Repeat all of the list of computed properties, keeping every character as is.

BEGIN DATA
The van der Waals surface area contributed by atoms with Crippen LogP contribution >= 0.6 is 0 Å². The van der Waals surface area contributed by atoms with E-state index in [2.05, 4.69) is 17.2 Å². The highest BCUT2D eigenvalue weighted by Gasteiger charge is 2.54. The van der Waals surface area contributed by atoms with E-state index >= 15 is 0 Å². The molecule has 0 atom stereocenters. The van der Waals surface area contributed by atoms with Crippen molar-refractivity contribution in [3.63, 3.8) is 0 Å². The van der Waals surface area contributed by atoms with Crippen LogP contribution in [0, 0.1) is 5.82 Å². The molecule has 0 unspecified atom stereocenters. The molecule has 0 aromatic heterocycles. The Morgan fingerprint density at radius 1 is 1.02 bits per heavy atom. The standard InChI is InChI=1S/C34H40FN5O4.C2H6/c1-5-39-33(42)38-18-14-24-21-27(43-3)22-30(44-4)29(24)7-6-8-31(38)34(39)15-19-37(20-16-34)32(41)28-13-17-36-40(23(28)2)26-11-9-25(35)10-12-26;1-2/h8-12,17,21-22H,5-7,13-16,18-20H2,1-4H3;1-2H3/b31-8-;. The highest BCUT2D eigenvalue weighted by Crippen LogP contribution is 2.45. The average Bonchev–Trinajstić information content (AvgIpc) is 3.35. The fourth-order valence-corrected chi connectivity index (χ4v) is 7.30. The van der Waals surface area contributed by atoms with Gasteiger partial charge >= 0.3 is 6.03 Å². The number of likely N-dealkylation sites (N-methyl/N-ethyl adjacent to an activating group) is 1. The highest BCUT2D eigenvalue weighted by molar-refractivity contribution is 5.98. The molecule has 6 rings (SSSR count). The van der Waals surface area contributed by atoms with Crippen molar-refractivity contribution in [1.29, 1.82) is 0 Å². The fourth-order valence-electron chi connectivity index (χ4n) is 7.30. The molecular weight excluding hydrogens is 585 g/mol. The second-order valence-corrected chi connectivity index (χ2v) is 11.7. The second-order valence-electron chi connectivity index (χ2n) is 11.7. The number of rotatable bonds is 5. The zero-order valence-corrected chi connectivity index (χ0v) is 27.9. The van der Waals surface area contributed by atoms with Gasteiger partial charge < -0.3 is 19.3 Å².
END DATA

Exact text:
The van der Waals surface area contributed by atoms with Crippen LogP contribution >= 0.6 is 0 Å². The van der Waals surface area contributed by atoms with E-state index in [2.05, 4.69) is 17.2 Å². The highest BCUT2D eigenvalue weighted by Gasteiger charge is 2.54. The van der Waals surface area contributed by atoms with E-state index >= 15 is 0 Å². The molecule has 0 atom stereocenters. The van der Waals surface area contributed by atoms with Crippen molar-refractivity contribution in [3.63, 3.8) is 0 Å². The van der Waals surface area contributed by atoms with Crippen LogP contribution in [0, 0.1) is 5.82 Å². The molecule has 0 unspecified atom stereocenters. The molecule has 0 aromatic heterocycles. The Morgan fingerprint density at radius 1 is 1.02 bits per heavy atom. The standard InChI is InChI=1S/C34H40FN5O4.C2H6/c1-5-39-33(42)38-18-14-24-21-27(43-3)22-30(44-4)29(24)7-6-8-31(38)34(39)15-19-37(20-16-34)32(41)28-13-17-36-40(23(28)2)26-11-9-25(35)10-12-26;1-2/h8-12,17,21-22H,5-7,13-16,18-20H2,1-4H3;1-2H3/b31-8-;. The highest BCUT2D eigenvalue weighted by Crippen LogP contribution is 2.45. The average Bonchev–Trinajstić information content (AvgIpc) is 3.35. The fourth-order valence-corrected chi connectivity index (χ4v) is 7.30. The van der Waals surface area contributed by atoms with Gasteiger partial charge >= 0.3 is 6.03 Å². The number of likely N-dealkylation sites (N-methyl/N-ethyl adjacent to an activating group) is 1. The highest BCUT2D eigenvalue weighted by molar-refractivity contribution is 5.98. The molecule has 6 rings (SSSR count). The van der Waals surface area contributed by atoms with Crippen molar-refractivity contribution in [1.29, 1.82) is 0 Å². The fourth-order valence-electron chi connectivity index (χ4n) is 7.30. The molecular weight excluding hydrogens is 585 g/mol. The second-order valence-corrected chi connectivity index (χ2v) is 11.7. The second-order valence-electron chi connectivity index (χ2n) is 11.7. The number of rotatable bonds is 5. The zero-order valence-corrected chi connectivity index (χ0v) is 27.9. The van der Waals surface area contributed by atoms with Gasteiger partial charge < -0.3 is 19.3 Å².